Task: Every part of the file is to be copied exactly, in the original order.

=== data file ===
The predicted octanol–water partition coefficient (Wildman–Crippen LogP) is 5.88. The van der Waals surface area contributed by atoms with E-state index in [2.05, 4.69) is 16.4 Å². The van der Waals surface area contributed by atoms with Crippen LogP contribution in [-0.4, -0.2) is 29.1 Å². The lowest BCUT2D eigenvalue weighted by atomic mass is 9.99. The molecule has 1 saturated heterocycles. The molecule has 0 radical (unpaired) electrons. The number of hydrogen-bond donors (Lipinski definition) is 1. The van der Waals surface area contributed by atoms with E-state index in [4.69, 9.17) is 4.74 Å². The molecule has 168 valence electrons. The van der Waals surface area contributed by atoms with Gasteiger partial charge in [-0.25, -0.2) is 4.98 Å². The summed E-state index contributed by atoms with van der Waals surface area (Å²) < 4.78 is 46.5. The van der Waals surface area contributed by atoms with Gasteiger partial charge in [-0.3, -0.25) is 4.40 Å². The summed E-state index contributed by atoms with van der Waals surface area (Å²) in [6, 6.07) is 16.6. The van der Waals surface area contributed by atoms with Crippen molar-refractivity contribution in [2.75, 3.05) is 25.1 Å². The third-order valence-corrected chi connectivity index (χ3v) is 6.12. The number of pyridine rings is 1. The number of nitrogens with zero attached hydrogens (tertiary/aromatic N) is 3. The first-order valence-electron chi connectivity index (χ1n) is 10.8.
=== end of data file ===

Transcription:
The predicted octanol–water partition coefficient (Wildman–Crippen LogP) is 5.88. The van der Waals surface area contributed by atoms with E-state index in [2.05, 4.69) is 16.4 Å². The van der Waals surface area contributed by atoms with Crippen LogP contribution in [-0.4, -0.2) is 29.1 Å². The lowest BCUT2D eigenvalue weighted by atomic mass is 9.99. The molecule has 1 saturated heterocycles. The molecule has 0 radical (unpaired) electrons. The number of hydrogen-bond donors (Lipinski definition) is 1. The van der Waals surface area contributed by atoms with E-state index in [4.69, 9.17) is 4.74 Å². The molecule has 168 valence electrons. The van der Waals surface area contributed by atoms with Gasteiger partial charge in [-0.25, -0.2) is 4.98 Å². The summed E-state index contributed by atoms with van der Waals surface area (Å²) < 4.78 is 46.5. The van der Waals surface area contributed by atoms with Gasteiger partial charge in [-0.3, -0.25) is 4.40 Å². The summed E-state index contributed by atoms with van der Waals surface area (Å²) in [6, 6.07) is 16.6. The van der Waals surface area contributed by atoms with Crippen molar-refractivity contribution in [2.75, 3.05) is 25.1 Å². The third-order valence-corrected chi connectivity index (χ3v) is 6.12. The number of pyridine rings is 1. The number of nitrogens with zero attached hydrogens (tertiary/aromatic N) is 3. The first-order valence-electron chi connectivity index (χ1n) is 10.8.